At the time, Dewan was an actuary (“instead of the statistics of sports, the statistics of insurance”). That gave way to STATS, Inc.
As a gamer, Dewan had started with the fictional players in Baseball Strategy. “I always chose the defensive guys. I was a White Sox fan, and that’s all they ever had.” Then, leafing through The Sporting News in the summer of 1969, he stumbled upon an ad for a game he had never heard of.
When the UPS truck arrived with his new game, he rushed to the neighborhood schoolyard and interrupted a basketball game. “The new game came — Strat-O-Matic. Come on.” Ten to twelve boys headed to Dewan’s house. That became “every morning on my front porch.”
He was “Bowie Dewan,” commissioner of a neighborhood league of teenagers using the 1968 season cards.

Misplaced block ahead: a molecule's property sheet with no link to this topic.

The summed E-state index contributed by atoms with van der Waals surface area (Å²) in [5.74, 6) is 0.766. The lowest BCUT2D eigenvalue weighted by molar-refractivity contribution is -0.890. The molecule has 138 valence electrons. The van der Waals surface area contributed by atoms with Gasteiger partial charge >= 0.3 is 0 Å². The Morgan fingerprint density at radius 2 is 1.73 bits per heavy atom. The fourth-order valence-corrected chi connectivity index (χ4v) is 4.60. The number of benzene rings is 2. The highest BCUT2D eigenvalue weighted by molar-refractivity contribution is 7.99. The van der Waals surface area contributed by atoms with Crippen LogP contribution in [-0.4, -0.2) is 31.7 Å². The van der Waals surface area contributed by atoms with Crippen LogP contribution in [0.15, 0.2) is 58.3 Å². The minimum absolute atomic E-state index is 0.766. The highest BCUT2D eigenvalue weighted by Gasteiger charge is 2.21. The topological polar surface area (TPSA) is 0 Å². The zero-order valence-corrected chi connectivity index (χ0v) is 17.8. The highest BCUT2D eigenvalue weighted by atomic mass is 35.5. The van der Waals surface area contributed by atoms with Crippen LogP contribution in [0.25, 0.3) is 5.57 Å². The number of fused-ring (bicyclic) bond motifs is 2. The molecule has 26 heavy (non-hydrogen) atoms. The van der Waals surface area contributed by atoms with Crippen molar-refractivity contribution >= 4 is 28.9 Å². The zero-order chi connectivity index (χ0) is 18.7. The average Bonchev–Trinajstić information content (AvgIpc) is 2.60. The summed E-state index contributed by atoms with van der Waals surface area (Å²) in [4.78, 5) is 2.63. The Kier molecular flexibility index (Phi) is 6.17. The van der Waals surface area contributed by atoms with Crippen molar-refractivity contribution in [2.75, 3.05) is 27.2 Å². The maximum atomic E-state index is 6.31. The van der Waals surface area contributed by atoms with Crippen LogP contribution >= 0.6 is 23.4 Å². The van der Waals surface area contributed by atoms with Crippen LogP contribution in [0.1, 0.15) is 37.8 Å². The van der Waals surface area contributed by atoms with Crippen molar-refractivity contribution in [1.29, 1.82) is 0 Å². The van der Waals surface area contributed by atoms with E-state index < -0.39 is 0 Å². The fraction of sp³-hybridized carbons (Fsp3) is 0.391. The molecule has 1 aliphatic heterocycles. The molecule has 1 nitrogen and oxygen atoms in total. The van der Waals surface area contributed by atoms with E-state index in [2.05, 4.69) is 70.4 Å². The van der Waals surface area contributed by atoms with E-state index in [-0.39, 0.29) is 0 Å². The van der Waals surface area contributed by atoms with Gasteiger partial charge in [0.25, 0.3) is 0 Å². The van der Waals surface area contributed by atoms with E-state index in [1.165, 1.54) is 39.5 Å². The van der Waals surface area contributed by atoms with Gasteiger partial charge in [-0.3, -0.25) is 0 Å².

Dewan was hooked on Strat-O-Matic after testing the game to see how well it worked.
“I took Willie Horton’s card. He hit thirty-six homers that year in 512 at-bats and had home runs on 1-8, 1-9, and 1-10. To see if the game was legit I rolled the dice 512 times and it came out exactly thirty-six homers. I said, ‘Oh, my God, this is my game.’
“I had to hide my stats at the bottom of the laundry hamper. My mom was mad that I was doing it so much, [the game and the stat-compiling], and she threatened to throw them away. I hid them on her before she could hide them on me.”
Dewan never outgrew it. In 1975 he started the “I Don’t Have Anything Better To Do League” with Bud Podrazik, the guy who designed the “Strat-O-Mat Fanatic” T-shirt logo.
After devoting his life to STATS and the real stats, Dewan has never grown bored with Strat-O-Matic. Even now, as he leads his company Baseball Info Solutions, his league is still going strong.